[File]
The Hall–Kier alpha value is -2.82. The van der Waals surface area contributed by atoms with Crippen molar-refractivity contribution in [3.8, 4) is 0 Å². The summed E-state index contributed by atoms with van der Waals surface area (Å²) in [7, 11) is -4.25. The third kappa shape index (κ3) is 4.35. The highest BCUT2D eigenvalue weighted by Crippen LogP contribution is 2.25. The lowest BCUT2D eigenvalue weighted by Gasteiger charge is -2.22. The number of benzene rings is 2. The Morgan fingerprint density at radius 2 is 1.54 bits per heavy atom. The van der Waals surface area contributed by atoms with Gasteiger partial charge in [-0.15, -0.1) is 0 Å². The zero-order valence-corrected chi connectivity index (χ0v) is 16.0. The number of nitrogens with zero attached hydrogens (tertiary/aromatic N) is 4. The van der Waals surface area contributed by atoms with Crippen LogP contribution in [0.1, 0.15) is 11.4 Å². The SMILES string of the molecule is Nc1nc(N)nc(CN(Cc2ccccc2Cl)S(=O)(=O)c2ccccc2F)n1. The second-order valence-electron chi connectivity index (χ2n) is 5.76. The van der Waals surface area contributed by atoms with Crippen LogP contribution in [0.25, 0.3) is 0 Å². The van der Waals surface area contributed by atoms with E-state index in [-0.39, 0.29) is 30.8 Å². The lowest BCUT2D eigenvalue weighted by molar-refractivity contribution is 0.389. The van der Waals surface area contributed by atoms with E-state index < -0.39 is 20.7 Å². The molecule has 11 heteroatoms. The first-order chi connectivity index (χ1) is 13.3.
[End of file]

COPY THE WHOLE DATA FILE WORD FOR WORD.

The Hall–Kier alpha value is -2.82. The van der Waals surface area contributed by atoms with Crippen molar-refractivity contribution in [3.8, 4) is 0 Å². The summed E-state index contributed by atoms with van der Waals surface area (Å²) in [7, 11) is -4.25. The third kappa shape index (κ3) is 4.35. The highest BCUT2D eigenvalue weighted by Crippen LogP contribution is 2.25. The lowest BCUT2D eigenvalue weighted by Gasteiger charge is -2.22. The number of benzene rings is 2. The Morgan fingerprint density at radius 2 is 1.54 bits per heavy atom. The van der Waals surface area contributed by atoms with Gasteiger partial charge in [-0.15, -0.1) is 0 Å². The zero-order valence-corrected chi connectivity index (χ0v) is 16.0. The number of nitrogens with zero attached hydrogens (tertiary/aromatic N) is 4. The van der Waals surface area contributed by atoms with Crippen LogP contribution in [0.1, 0.15) is 11.4 Å². The SMILES string of the molecule is Nc1nc(N)nc(CN(Cc2ccccc2Cl)S(=O)(=O)c2ccccc2F)n1. The second-order valence-electron chi connectivity index (χ2n) is 5.76. The van der Waals surface area contributed by atoms with Crippen LogP contribution in [0.25, 0.3) is 0 Å². The van der Waals surface area contributed by atoms with E-state index in [-0.39, 0.29) is 30.8 Å². The lowest BCUT2D eigenvalue weighted by molar-refractivity contribution is 0.389. The van der Waals surface area contributed by atoms with E-state index < -0.39 is 20.7 Å². The molecule has 11 heteroatoms. The first-order chi connectivity index (χ1) is 13.3.